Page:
IN A RECENT publication1 Thannhauser stated, "The clinical syndrome of idiopathic hyperlipemia in adults with secondary eruptive xanthoma, occasionally accompanied by glycosuria, hitherto was not established as a clinical entity but often confused with hyperlipemia in severe untreated diabetes and accordingly classified as `xanthoma diabeticorum' or `diabetic hyperlipemia.' "
The term hyperlipemia as used here indicates an opaque, milky blood serum in which the neutral fat content is markedly increased; cholesterol and other lipids are generally elevated to a lesser degree. Hyperlipemia may be idiopathic or associated with, and probably due to, other diseases. In both instances xanthoma may appear or "erupt" when there is a high degree of lipemia and regress when it subsides.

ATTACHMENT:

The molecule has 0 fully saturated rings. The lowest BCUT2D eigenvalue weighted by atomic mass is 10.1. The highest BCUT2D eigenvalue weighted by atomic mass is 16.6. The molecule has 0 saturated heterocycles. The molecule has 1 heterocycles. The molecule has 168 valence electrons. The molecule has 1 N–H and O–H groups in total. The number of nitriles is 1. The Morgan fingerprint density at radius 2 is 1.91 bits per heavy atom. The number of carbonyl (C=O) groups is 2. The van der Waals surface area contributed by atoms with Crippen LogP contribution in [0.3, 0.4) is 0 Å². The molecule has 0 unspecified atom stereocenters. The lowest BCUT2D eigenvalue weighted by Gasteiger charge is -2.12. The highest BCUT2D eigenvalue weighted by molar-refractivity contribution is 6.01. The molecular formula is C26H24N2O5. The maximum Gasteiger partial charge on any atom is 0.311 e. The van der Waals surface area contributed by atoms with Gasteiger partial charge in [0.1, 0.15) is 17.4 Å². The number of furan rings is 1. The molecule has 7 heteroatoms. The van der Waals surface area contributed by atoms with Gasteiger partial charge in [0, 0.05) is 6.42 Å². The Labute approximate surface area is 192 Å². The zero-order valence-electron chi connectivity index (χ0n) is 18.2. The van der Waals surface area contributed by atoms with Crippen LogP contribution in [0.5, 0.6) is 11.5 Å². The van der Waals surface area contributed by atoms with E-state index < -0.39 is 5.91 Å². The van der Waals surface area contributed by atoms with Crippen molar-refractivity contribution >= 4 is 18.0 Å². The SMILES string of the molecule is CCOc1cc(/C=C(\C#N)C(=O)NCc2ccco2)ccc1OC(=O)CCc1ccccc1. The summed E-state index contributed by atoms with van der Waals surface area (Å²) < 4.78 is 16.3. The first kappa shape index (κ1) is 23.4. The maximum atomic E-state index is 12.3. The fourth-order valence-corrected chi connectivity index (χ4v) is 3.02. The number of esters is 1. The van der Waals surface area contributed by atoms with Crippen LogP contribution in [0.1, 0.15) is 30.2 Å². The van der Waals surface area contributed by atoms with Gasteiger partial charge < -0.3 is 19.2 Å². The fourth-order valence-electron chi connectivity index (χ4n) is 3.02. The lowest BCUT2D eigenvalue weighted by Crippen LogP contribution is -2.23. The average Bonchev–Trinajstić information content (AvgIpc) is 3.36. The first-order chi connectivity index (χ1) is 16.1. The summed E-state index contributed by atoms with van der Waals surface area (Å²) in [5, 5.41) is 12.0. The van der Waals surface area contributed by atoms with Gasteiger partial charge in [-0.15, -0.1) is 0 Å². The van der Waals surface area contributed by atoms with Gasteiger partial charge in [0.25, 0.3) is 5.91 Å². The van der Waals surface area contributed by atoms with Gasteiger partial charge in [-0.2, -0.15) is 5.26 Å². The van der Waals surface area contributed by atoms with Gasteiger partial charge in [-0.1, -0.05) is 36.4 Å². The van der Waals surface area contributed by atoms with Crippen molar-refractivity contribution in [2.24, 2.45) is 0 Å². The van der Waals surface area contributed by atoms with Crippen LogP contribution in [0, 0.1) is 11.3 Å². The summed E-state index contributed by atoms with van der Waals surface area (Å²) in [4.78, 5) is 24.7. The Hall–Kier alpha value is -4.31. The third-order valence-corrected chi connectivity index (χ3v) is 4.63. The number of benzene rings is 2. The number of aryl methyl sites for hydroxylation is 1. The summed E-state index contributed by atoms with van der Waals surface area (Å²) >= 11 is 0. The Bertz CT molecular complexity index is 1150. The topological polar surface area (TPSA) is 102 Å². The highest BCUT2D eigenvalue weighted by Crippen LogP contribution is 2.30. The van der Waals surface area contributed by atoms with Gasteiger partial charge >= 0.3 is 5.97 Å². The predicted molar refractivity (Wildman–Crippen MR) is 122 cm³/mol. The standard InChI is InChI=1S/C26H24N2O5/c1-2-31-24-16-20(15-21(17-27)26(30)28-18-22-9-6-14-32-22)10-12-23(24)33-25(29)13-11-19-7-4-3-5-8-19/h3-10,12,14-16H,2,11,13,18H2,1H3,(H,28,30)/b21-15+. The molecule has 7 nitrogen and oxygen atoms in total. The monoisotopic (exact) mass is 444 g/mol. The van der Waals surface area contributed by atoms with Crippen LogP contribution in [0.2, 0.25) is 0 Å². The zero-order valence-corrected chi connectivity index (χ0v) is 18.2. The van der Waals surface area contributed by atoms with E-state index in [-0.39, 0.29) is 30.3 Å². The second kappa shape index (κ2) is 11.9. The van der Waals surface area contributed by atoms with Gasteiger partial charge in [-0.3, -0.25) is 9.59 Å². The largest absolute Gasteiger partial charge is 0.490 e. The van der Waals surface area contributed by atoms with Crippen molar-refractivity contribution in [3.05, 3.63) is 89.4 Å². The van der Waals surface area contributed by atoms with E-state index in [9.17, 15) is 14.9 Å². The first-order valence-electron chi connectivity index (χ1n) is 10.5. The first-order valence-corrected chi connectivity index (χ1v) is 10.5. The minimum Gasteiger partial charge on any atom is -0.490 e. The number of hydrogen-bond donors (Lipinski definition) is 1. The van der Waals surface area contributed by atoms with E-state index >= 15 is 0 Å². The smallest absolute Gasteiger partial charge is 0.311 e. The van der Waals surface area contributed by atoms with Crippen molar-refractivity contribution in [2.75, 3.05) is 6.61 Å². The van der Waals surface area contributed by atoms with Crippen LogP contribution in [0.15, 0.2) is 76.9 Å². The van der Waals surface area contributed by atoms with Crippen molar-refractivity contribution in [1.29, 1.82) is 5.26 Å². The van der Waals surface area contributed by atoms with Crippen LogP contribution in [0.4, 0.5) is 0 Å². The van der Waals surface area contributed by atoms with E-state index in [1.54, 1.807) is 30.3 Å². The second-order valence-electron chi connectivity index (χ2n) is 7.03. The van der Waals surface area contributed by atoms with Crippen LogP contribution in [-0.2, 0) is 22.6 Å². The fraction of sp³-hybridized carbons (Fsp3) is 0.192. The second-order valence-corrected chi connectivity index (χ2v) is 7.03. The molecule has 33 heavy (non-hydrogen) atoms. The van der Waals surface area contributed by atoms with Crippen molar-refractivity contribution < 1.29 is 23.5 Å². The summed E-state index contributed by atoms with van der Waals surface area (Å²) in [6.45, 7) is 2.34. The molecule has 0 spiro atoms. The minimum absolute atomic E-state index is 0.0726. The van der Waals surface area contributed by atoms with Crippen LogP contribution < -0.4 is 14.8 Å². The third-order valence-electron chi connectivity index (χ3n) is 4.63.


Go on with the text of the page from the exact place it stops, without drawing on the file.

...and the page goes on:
Since the occurrence of xanthoma in idiopathic hyperlipemia is a manifestation of the underlying hyperlipemia, its appearance clinically and histologically is the same as that of xanthoma diabeticorum. The lesions are discrete papules, generally pinhead